February 16, 2013 – May 12, 2013
“Natinixwe: The Hupa People” combined historic black and white photos of the Hoopa Valley Indian Reservation community, taken by tribal member Ernest (Ernie) Leland Marshall Jr. (1913-1961), along with displays of ceremonial regalia made by his grandson, Bradley Marshall, and selected paintings by Hupa artist Loren Lavine.
The Hupa live in the northeast corner of Humboldt County on the largest reservation in the state of California. The Trinity River flows through the middle of the valley they inhabit; the river’s semiannual salmon runs are still an important part of the Hupa people’s lives. They have been unusually successful in maintaining and preserving their lifestyle and traditions in an era of rapid change when loss of tribal culture has been common. This is due in no small part to the efforts of individuals like Ernest Marshall Jr., a founding member of the Hoopa Valley Tribal Government (one of the first successful self-governing tribal structures in the nation). Marshall was also a photographer whose thousands of prints provide a well-rounded portrait of the lifestyle, ceremonies, and environment of the Hupa people, including compelling photographs of ceremonial dances such as the Boat Dance, the Brush Dance, and the White Deerskin Dance. While it is usually forbidden to take photos of the dances, the tribe gave Ernie Marshall special permission to do so.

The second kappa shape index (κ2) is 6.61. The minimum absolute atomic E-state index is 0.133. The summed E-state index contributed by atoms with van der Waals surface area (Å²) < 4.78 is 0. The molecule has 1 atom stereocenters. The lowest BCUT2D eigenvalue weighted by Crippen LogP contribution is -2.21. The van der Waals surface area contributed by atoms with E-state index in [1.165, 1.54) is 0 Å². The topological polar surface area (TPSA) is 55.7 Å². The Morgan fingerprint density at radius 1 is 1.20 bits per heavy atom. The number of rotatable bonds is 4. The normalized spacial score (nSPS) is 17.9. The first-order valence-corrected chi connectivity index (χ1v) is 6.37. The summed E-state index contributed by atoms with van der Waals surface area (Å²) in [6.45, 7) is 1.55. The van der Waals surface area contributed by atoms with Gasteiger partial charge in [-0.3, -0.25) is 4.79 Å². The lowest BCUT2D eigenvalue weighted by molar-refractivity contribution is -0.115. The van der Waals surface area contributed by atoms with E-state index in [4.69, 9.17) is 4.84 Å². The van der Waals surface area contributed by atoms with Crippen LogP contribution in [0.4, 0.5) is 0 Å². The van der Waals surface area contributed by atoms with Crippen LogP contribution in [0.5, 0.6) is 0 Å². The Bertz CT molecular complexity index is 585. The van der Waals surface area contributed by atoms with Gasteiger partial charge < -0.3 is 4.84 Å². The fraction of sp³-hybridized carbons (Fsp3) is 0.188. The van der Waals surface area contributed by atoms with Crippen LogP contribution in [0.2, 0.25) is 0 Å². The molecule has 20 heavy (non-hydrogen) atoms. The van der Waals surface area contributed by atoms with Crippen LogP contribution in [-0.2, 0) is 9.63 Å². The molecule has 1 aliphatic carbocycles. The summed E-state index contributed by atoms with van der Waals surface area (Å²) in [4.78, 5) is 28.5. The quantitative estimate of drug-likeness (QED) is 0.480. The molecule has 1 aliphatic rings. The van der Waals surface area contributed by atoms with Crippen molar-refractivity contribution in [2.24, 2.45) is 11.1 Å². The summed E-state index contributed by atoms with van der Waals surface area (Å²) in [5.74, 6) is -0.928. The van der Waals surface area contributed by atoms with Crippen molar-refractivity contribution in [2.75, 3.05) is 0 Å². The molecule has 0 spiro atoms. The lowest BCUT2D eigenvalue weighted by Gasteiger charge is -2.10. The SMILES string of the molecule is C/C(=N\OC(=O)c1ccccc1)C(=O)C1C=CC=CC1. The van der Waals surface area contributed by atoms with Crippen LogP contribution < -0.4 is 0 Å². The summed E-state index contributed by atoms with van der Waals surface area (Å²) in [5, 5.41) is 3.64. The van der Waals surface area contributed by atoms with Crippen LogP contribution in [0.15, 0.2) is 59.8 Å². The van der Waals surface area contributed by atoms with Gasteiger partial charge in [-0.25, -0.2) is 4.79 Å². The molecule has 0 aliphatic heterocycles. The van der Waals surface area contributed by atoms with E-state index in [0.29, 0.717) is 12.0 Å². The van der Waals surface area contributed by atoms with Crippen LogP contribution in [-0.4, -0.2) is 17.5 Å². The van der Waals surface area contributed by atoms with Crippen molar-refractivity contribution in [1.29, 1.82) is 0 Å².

Image: Hoopa Valley from Bald Hills, circa 1955.
Ernest Marshall, Jr., Photographer. Collection
of Bradley Marshall.